The main bulk of the book contains a criticism of the Jesus Seminar, a group representing the ultra-liberal portion of the scholarly (and theological) spectrum. The Seminar, led by John Dominic Crossan and Robert Funk, believes that most of the sayings attributed to Jesus weren't really spoken by him. Thus, the real Jesus was very different from the one we meet in the Gospels. The members of the Seminar also take a positive view of apocryphal texts, such as "the Gospel of Thomas" and "the Gospel of Peter", speculating that they might contain a more authentic picture of Jesus.

Apart from criticizing the ideas of the Jesus Seminar, Johnson also takes exception to their way of using the mass media. To Johnson, the Seminar is more a media phenomenon and less a scholarly enterprise. It's task is to change the perceptions of the public, not to influence their academic peers. (Ironically, this is the same kind of criticism natural scientists level at Christian creationists!)

Since Johnson is attacking the liberals regrouped around the Jesus Seminar, it's easy to assume that he is a conservative, even a fundamentalist. Actually, he is much more flexible. Thus he admits that the "historical" or "real" Jesus is very difficult to reconstruct.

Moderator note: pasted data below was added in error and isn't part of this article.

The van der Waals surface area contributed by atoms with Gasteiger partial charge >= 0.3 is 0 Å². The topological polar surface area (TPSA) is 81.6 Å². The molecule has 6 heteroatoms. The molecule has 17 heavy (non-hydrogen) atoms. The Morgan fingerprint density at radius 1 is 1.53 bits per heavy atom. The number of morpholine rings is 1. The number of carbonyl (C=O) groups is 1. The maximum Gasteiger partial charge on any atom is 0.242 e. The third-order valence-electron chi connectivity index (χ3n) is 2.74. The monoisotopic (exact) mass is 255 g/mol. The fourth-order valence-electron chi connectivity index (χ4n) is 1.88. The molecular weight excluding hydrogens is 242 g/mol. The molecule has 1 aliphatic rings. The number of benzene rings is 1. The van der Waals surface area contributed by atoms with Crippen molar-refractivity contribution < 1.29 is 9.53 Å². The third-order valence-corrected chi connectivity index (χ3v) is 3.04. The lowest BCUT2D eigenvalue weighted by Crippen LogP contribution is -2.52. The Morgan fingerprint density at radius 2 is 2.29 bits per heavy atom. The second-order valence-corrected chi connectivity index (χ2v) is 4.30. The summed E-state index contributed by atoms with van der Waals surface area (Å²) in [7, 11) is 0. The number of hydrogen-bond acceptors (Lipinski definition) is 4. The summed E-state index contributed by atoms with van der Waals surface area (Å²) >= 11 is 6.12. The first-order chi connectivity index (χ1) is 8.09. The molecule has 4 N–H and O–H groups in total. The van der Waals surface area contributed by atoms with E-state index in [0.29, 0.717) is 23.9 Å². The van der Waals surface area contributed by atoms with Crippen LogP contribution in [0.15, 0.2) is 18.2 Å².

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35 of 39 people found the following review helpful By FrKurt Messick HALL OF FAMETOP 1000 REVIEWERVINE VOICE on June 6, 2003
Format: Paperback
I had the privilege of having Luke Timothy Johnson as my professor in various Christian-themed courses when I was an undergraduate at Indiana University, and hope that I am counted among the 'wonderfully responsive classes of undergraduates at Indiana University' to which he refers in his preface. (p. xiii)
-The Jesus Seminar and Other Charlatans-
As the word 'charlatan' derives from the Italian cerretano, meaning an inhabitant of Cerreto, a village near Spoleto, Italy, famous for quacks, perhaps Johnson would not object to using the word in connection with the Jesus Seminar, a 'village' as it were of historical Jesus research quackery. Johnson finds the Jesus Seminar lacking in integrity in both method and conclusion -- he finds irritating 'its indulgence in cute and casual discourse'. (p. 15) He finds their hunger for media exposure damaging to the overall enterprise of scholarship, and is deeply distrustful of the intention of their research and conclusions. The manner of determining historicity (the use of a coloured-ball voting mechanism, etc.), the exaggeration of prominence of the group of scholars who comprise the Jesus Seminar (a small amount given the large number of scholars in the world), and the tendency to depart from the stated purposes of finding an historical Jesus without theological taint and bias make the project a dubious enterprise for Johnson. 'The Seminar has not consistently followed the very criteria it established.' (p. 26) Their tendency toward rejecting anything canonical (and often completely ignoring Pauline and other epistolary sources), and instead elevating non-canonical sources to prominence, strikes Johnson as being as non-objective as the Seminar's members tend to make accusation of the canon.